I have fond memories of grabbin’ suckers with friends and family. I remember great times spent at the old Sucker Days. My grabbin’ rods are stored in the barn, and grabbin’ suckers is back on my bucket list. I keep telling myself I am going to go one more time. I am getting old. I need to do it while I still can.

     A few years ago, I was in Minnesota for an outdoor writer’s conference. During an interview with the local Visitors Bureau, I asked what fish species were in that area. They gave me a sheet showing and talking about all of them. They wanted to talk about the walleye, pike, crappie, and yellow perch. I wanted to talk about the fish that was at the bottom of the list – suckers.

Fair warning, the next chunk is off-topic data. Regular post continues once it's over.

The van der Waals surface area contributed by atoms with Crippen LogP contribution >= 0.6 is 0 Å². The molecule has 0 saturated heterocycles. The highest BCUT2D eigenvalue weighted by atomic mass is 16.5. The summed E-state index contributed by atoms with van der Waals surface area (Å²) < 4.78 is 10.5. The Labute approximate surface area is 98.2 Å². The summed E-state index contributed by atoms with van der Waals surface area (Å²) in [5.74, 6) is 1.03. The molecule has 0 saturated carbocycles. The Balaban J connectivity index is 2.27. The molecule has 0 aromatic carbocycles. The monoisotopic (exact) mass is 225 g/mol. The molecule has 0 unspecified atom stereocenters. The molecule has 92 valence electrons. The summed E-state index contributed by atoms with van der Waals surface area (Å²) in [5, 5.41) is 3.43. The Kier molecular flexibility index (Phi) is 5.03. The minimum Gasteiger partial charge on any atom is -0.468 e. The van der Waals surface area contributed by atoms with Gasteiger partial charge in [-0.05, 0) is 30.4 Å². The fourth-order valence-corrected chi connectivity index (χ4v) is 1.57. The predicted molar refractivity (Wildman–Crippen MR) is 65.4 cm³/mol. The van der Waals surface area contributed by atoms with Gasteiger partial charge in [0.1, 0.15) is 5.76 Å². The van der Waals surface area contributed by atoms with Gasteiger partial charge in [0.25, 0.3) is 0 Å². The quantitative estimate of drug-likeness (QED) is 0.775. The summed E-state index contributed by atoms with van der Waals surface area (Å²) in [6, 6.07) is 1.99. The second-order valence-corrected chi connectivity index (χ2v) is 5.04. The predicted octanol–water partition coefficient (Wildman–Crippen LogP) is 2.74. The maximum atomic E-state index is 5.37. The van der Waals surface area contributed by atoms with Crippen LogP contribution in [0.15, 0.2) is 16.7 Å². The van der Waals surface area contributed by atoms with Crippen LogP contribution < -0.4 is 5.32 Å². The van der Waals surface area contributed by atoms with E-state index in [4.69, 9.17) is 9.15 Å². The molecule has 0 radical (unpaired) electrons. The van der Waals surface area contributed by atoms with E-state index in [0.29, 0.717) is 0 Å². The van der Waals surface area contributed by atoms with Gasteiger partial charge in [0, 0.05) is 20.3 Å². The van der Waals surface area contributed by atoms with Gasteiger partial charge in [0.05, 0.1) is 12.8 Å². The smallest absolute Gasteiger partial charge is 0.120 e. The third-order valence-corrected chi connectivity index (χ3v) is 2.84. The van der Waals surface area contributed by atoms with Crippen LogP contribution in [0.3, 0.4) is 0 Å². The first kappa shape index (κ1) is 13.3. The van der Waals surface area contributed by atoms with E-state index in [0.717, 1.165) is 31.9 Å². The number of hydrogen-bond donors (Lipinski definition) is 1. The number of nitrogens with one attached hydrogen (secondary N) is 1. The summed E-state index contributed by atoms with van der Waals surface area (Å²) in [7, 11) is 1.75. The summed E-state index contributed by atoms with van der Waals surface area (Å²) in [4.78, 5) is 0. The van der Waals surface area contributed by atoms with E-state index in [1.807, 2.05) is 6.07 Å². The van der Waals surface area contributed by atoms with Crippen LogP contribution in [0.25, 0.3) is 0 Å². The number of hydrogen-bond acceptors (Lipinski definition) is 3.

I asked them if people actually fished for them. They said, “No way! It’s a trash fish. Nobody eats them. They sometimes catch them when fishing for other species and just throw them out for the eagles to eat or take them home and grind them up for fertilizer for their gardens.”

     I smiled and said, “Let me tell you a story about grabbin’ suckers and a special day a town has every year in their honor.” I even told them I would be willing to come back and teach them how to fish for them, show them how to cook them, and pass out samples to the locals. I told them it could start a whole new fishing industry for them. They had no idea what they were missing. I’m still waiting for their call. 

Author Note: Be sure to check your local rules and regulations before trying this where you live.